Orlando Sentinel by Frank LoMonte
April 8, 2019
Florida’s public universities are powerful government agencies, responsible for $12.8 billion in annual spending and the welfare of some 340,000 students. Yet year after year, special-interest lobbyists pressure Florida legislators to shut the public out from input into how university presidents are chosen.
Those special interests are back again, with legislation that just passed the House State Affairs Committee and appears on a fast track to House approval. Before they join the nationwide race to the bottom to see which state can be the least accountable, Florida lawmakers should look past the lobbying to the facts.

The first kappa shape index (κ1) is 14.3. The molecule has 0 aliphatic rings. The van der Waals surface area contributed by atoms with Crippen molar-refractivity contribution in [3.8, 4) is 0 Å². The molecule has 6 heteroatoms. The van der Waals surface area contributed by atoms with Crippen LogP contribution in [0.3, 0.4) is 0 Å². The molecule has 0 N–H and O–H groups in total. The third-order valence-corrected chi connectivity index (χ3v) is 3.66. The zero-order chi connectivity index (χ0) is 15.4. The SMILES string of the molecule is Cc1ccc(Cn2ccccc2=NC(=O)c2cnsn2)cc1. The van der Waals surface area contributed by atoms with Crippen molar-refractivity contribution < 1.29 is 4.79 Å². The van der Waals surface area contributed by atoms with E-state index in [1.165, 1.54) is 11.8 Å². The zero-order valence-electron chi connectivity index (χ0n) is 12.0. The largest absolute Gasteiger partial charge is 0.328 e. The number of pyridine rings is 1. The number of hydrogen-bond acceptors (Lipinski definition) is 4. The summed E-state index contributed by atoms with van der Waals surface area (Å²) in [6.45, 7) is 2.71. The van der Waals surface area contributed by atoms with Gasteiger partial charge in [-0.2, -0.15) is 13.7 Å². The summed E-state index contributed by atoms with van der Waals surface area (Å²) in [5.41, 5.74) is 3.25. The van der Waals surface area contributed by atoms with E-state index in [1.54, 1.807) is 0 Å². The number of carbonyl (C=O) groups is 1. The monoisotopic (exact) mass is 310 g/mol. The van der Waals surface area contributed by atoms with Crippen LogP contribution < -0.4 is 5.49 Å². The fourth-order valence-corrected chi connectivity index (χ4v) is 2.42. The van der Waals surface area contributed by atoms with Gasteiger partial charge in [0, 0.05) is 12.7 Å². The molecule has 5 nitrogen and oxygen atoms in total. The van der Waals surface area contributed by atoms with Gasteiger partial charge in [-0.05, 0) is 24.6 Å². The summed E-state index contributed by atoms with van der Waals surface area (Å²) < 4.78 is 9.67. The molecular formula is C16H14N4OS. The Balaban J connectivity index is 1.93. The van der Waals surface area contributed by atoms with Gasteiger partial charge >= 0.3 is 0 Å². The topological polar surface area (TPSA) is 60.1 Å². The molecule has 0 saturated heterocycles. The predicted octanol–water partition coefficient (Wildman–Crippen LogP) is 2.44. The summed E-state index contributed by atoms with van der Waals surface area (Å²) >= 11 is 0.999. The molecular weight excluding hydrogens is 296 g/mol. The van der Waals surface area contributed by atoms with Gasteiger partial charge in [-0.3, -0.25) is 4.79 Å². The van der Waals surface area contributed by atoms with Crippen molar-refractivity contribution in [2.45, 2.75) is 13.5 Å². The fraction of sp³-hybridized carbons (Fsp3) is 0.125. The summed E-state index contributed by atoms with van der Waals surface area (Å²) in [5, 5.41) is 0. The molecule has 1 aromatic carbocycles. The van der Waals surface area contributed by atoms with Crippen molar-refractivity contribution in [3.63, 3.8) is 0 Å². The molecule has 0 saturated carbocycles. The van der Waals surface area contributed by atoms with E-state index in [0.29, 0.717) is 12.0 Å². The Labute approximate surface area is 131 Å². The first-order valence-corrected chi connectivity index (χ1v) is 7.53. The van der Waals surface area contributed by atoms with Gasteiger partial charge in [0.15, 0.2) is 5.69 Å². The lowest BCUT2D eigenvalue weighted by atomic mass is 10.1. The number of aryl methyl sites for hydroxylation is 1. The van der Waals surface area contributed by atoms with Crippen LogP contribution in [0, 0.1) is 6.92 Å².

The fact is that there is no evidence that hiring presidents in secret, closed meetings produces more successful presidencies. There is powerful contrary evidence that secrecy results in presidents who are misfits with their campuses, or have buried scandals that should be disclosed and discussed before a costly mistake is made.
Regrettably, state after state has been persuaded by influential “executive search” firms to do away with the tradition of bringing four or five finalists to campus to meet community stakeholders. Instead, it’s now common for the public to be presented with a finalist list of one after it’s too late to have input, and with no way of verifying whether a diverse field of candidates received consideration.